Monday, May 13, 2013
This is when my seven year unveiled his idea for a business venture.
Son: Dad, I want to start a company that makes laser guns.
Me: Who would you sell laser guns to?
Son: I'd sell them to anyone who wants one.
Then he thought a minute.
Son: What are those papers we had to show the people at the border?
Me: You mean our passports?
Son: Yeah, I'll have to check their passports to make sure they didn't escape from jail or something.
Me: You mean you'll do background checks on your customers?
Me: What if they turn out to be a bad guy?
Son: I'll just lie about the price and charge them more.
Send in those Father of the Year nominations now.
Thursday, May 02, 2013
This is true today and it was true when I was a kid. At least according to my dad.
My dad was a jazz band leader in the heyday of the big band movement. He was a drummer who could count many famous jazz musicians as friends and acquaintances. It did no good to drop names to me since I didn't know who any of them were, but I was able to meet several of them in person. It impressed me even more when we'd be watching the Tonight Show orchestra or some awful PBS special on big band jazz and he'd point them out.
My dad had a great appreciation for music but no appreciation for anything I listened to. Now granted I can understand that he'd leave the room whenever I played KISS on my tiny tape player but he would shake his head at anything I played and dismissed it simply noise...even the Beach Boys.
I would go through my dad's extensive LP collection and look at all the album covers. Everyone just looked old. Even the Four Freshmen released albums as young men but still appeared old. They wore sweaters that just looked like they smelled like an old person's house.
In 1976, my older brother bought the Beach Boys album, Spirit of America. I played it all Summer. My dad preferred that I would not play it when he was home or inside the house. I ended up having to record it to tape through a small condenser microphone so that I could listen to it quietly.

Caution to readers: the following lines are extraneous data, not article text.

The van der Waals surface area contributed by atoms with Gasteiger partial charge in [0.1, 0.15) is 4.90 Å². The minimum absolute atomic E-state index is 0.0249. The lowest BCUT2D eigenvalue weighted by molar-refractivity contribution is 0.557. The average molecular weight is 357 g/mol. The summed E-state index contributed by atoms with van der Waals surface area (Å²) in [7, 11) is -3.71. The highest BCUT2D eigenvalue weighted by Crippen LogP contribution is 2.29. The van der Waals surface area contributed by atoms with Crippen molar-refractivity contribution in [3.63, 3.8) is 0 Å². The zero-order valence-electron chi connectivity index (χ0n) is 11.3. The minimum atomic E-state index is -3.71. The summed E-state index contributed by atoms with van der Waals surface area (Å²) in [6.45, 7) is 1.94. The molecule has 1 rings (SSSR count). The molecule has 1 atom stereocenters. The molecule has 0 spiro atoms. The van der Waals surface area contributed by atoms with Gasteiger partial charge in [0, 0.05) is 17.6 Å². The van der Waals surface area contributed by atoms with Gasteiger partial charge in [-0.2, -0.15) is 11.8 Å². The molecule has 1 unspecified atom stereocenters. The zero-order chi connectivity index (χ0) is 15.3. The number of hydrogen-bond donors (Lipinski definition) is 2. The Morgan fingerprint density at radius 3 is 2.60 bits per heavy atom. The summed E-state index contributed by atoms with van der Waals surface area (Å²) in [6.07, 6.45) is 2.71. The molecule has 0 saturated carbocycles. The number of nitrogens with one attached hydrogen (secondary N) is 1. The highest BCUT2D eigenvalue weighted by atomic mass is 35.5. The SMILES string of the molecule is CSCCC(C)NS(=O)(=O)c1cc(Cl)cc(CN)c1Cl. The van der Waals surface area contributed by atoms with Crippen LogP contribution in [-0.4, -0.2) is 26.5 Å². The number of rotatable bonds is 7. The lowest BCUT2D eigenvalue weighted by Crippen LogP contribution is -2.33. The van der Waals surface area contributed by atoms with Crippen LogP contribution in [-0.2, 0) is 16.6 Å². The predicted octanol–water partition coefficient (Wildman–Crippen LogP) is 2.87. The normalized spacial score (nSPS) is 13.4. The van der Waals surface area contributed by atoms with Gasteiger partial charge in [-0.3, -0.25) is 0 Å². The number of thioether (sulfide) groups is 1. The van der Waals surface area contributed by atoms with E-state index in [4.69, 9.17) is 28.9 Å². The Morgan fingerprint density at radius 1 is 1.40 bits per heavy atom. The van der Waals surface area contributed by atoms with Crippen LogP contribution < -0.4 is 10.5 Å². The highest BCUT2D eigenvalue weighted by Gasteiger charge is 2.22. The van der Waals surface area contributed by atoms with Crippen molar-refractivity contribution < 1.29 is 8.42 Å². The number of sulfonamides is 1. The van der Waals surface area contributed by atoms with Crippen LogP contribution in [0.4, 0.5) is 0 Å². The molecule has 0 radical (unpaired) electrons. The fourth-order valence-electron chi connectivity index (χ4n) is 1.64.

All the while on Saturdays my dad would listen to his albums on the stereo console. You could hear it in every room of the house. I'd roll my eyes when the group with the sweaters came on...fuddy duddy old men...big whoop.
|The Fuddy Duddy Sweater Quartet||Awful shirts but they pretend to surf.|
I became rather shocked one day while listening to music from the other room that I thought my dad had put on the Beach Boys album. I thought for maybe a second he was extending an olive branch to help span the impossible chasm that the world of music had introduced to our lives. He hadn't though. What had come on the stereo was the song Graduation Day by the Four Freshmen. I knew the song well because my brother's Beach Boys album had a live version of the very same song. How could this be?
As I grew older and began listening to them both I can't believe how blind my ears were to the fact that they were more similar than either my dad or I were ever willing to admit. One packaged in the style of my dad's youth and the other packaged in the carefree girls and hot rod themes of the 60's surf music scene.
Over the years, even up until yesterday I discovered another Beach Boys / Four Freshmen connection. While listening to the Four Freshmen at dinner (yes, I slowly have become my own father) I heard the song Their Hearts Were Full of Spring. I knew the tune very well as the Beach Boys had rewritten the words to the same tune in an ode to James Dean (A Young Man is Gone).
Below is an example that demonstrates how any substantive difference between the two groups was probably just in the packaging.
I have realized that the music was never the issue. My dad loved the music of his youth because he loved his own youth. He saw my youth everyday because I was still living in it. What could I have possibly known about music? I had to be reminded not to leave my bike outside, not to wipe my nose with my sleeve, and to forever pick up my stuff. He was sick of my youth and wished for his back. The Beach Boys no matter how similar were not his youth and therefore they sucked. Period.
My kids love music and they're at an age where we listen to all kinds of things. I know at some point they will settle in on something I hate. I will hate it not because it lacks any listening value necessarily but because kids are stupid...like I was stupid...and the days where I can freely be stupid too have long since passed.
Now excuse me I have to remind my kids to pick up their stuff.